In the real world, clients routinely hire more expensive freelancers because the clients are cheap, selfish, thrifty, greedy, self-centered and only looking out for themselves. That is a good thing. Self-serving clients are a good thing for a freelancer such as myself, who charges higher rates. Because those clients know that the more experienced, more expensive freelancers in my job niche will end up saving them money.

 


Agreed. Prove to be a good investment and clients will invest in you. 

paywell
Member

I believe the solution would be introducing multi-level interviews.

A Client would have to create a test-job and upload the solution.

All proposing parties would upload their version of it. 

And, whoever is chosen - gets the $10 or so for the completion of the test task.

After this, the solution is shown to all participants. 

 

In my opinion, those $3 bidders are usually just "fillers", unable to complete the task.

Giving them a sample task to complete would filter them out quickly. 

 

TLDR: I think the high amount of jobs with no hires shows, that qualified Freelancers are invisible to the Client. Because of lowballers, boosters and the platform's technical issues. 

Nope, clients can still find low price best quality... most rational person would seek out for best price - best quality. Try buy something from an online market place your self, what would be the first filter option you'd go for ? average people will filter price !.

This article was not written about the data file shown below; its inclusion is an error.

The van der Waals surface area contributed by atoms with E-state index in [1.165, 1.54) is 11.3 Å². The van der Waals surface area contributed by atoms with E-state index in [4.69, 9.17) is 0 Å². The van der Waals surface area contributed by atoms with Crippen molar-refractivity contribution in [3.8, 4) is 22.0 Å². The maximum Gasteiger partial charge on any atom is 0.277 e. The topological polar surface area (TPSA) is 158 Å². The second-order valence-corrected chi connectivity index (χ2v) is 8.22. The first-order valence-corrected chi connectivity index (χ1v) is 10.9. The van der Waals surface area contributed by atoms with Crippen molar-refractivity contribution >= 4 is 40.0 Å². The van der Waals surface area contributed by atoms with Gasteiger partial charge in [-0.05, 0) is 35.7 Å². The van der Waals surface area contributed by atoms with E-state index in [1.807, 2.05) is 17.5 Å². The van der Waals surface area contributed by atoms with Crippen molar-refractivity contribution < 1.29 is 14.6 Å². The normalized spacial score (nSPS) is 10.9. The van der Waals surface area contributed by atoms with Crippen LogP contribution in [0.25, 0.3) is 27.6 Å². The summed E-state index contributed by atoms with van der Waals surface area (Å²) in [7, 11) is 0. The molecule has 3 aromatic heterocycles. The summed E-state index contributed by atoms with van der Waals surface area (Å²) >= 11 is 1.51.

miriam-ocampo
Member

You know there's a section on the job being offered where it mentions an average of the hourly rate they pay and other interesting things about the customer. I never bid on jobs that pay less than 20 USD dollars per hour,  why should you? By the way, I live in a 3rd would country and I get hired at different rates and all over the world, it depends on the expertise, not the price. 

I have been getting fewer jobs these days, but it's not because of the price, I think it might be the boosting option, but there's no way for me to know if that's the reason, it could be a coincidence. 

Also, I don't think many employers or colleagues appreciate it when you are derogatory to people from other countries, it doesn't look professional. 

Upcoming Events
Dec 13
Succeeding with Clients Talent Toolbox
Dec 21
Virtual Community Hour Community Hour